Swordtails are popular aquarium fish but have become a pest in Queensland waterways due to people releasing them. You may keep swordtails in an aquarium, but don't release them into local rivers and creeks and avoid keeping them in backyard ponds. You must not use them as bait. If you catch them in the wild, humanely kill them and don't return them to the water.
- Stout-bodied fish.
- Look like platies, except for sword-like tail extending from the bottom of the caudal (tail) fin of males.
- Males grow to 14cm.
- Females grow to 16cm.
- Males can be distinguished by their long sword-like tail.
- Wild-caught fish usually look pale brown, with a brighter green back and silver underside.
- Aquarium species vary in colour.
- Tropical fish that can survive in fresh and brackish water.
- Usually found in rapidly flowing streams and rivers.
- Prefers heavily vegetated habitats.
- Can survive in degraded waterways, unlike native fish.
- Native to Central America.
- Widely introduced to many areas including Australia, Hawaii, the United States, Papua New Guinea, Israel, Puerto Rico, Sri Lanka, South Africa, Columbia, Bahamas, Fiji, Guam, Hong Kong and New Zealand.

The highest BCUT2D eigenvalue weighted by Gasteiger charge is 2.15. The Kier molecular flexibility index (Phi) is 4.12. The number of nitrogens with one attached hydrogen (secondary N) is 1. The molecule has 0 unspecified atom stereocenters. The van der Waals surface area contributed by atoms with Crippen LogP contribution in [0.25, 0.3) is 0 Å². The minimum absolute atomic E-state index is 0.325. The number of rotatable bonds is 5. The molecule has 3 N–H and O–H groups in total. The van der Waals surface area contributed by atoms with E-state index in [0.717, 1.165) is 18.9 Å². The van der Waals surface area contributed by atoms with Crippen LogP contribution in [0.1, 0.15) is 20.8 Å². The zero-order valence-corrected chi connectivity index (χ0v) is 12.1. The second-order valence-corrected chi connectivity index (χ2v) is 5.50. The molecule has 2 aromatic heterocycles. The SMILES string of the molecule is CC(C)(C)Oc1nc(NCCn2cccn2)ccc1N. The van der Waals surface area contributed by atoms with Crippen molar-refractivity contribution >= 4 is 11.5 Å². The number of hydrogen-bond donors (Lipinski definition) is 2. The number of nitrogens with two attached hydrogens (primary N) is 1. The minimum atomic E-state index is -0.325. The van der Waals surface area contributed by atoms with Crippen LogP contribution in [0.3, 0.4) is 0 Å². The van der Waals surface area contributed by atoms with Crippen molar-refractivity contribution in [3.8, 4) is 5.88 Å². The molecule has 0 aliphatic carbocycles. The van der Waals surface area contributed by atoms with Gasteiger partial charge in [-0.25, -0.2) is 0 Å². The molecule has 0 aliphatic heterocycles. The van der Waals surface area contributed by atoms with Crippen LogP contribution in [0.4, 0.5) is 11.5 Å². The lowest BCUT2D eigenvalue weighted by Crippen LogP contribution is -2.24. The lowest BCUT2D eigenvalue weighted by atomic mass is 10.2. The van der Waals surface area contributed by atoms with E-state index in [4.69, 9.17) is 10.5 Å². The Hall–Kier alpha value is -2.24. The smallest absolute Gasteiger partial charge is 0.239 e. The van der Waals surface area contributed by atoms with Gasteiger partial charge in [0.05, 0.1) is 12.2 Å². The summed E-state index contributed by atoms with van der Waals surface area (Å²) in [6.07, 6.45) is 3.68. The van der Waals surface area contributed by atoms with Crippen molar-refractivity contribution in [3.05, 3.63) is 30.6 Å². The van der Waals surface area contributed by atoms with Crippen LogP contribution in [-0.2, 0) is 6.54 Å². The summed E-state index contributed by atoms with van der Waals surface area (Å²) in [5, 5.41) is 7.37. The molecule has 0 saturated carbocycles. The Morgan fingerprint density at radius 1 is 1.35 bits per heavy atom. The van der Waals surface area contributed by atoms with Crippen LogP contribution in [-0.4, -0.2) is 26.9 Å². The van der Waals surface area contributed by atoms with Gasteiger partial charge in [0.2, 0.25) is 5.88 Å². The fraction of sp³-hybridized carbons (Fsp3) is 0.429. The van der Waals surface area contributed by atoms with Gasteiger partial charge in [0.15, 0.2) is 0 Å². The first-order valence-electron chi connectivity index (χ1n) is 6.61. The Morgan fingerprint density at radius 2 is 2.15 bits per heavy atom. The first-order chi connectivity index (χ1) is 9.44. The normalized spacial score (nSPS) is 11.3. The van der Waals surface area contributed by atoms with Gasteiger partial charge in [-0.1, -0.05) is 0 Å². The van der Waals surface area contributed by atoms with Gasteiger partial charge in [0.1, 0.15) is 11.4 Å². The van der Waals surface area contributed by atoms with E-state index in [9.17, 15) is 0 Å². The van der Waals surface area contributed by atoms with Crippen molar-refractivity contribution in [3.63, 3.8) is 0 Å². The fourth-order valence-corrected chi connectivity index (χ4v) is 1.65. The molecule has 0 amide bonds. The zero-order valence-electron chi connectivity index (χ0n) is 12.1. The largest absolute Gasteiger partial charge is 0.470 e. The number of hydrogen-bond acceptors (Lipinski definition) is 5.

- Established in Queensland in some coastal drainages, particularly in urban streams around Brisbane.
- Gives birth to live young.
- Produces 20–200 young after a gestation period of 24–30 days.
- Sexually mature at 8–12 months.
- Can undergo sex reversal under some environmental conditions.
- Feeds on worms, crustaceans, insects and plant matter.
- Many countries report adverse ecological impacts after introducing swordtails.
- Competes with native fish for food and space.
- Dominates waterways due to high ability to reproduce and survive in habitats that are not suitable for native fish.
- If you catch swordtails in the wild, humanely kill them and do not return them to the water. Report all invasive fish captures through our online reporting form. Take photos, if possible.
- Under the Biosecurity Act 2014 everyone has a general biosecurity obligation (GBO) to take reasonable and practical steps to minimise the risks associated with spreading or introducing pest fish. This includes any fish that is not native to Australia.
- To ensure you have met your GBO
- don't stock non-native fish in outdoor ponds
- don't release aquarium fish or aquarium water into waterways
- do what you reasonably can to stop a potential biosecurity threat from spreading. This could include reporting the issue to Biosecurity Queensland.
- Biosecurity Act 2014 and Biosecurity Regulation 2016
- Grant, EM 1997, Grant's guide to fishes, EM Grant Pty Ltd, Brisbane
- Managing the biosecurity risk of ornamental aquarium fish in Queensland fact sheet (PDF, 2.1MB)
- FishBase—a global information system on fishes
- Last reviewed: 4 May 2022
- Last updated: 4 May 2022